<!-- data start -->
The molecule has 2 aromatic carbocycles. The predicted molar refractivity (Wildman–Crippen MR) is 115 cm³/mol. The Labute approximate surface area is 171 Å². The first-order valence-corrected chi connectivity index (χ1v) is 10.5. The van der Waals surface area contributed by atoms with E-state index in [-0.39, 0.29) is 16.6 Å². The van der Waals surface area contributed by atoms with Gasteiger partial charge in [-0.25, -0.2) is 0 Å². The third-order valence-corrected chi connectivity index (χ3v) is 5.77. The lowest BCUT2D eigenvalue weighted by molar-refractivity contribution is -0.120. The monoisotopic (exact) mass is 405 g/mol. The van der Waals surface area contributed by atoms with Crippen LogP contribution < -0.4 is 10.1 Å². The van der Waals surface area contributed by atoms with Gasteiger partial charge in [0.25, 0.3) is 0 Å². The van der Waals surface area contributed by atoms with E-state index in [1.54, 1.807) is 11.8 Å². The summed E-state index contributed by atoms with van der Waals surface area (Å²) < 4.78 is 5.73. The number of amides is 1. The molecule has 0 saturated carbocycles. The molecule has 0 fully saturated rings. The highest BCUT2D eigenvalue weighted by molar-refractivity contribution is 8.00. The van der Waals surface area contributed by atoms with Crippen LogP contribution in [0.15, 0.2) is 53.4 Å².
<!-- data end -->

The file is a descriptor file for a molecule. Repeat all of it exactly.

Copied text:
The molecule has 2 aromatic carbocycles. The predicted molar refractivity (Wildman–Crippen MR) is 115 cm³/mol. The Labute approximate surface area is 171 Å². The first-order valence-corrected chi connectivity index (χ1v) is 10.5. The van der Waals surface area contributed by atoms with E-state index in [-0.39, 0.29) is 16.6 Å². The van der Waals surface area contributed by atoms with Gasteiger partial charge in [-0.25, -0.2) is 0 Å². The third-order valence-corrected chi connectivity index (χ3v) is 5.77. The lowest BCUT2D eigenvalue weighted by molar-refractivity contribution is -0.120. The monoisotopic (exact) mass is 405 g/mol. The van der Waals surface area contributed by atoms with Crippen LogP contribution < -0.4 is 10.1 Å². The van der Waals surface area contributed by atoms with Gasteiger partial charge in [0.25, 0.3) is 0 Å². The van der Waals surface area contributed by atoms with E-state index in [1.54, 1.807) is 11.8 Å². The summed E-state index contributed by atoms with van der Waals surface area (Å²) < 4.78 is 5.73. The number of amides is 1. The molecule has 0 saturated carbocycles. The molecule has 0 fully saturated rings. The highest BCUT2D eigenvalue weighted by molar-refractivity contribution is 8.00. The van der Waals surface area contributed by atoms with Crippen LogP contribution in [0.15, 0.2) is 53.4 Å².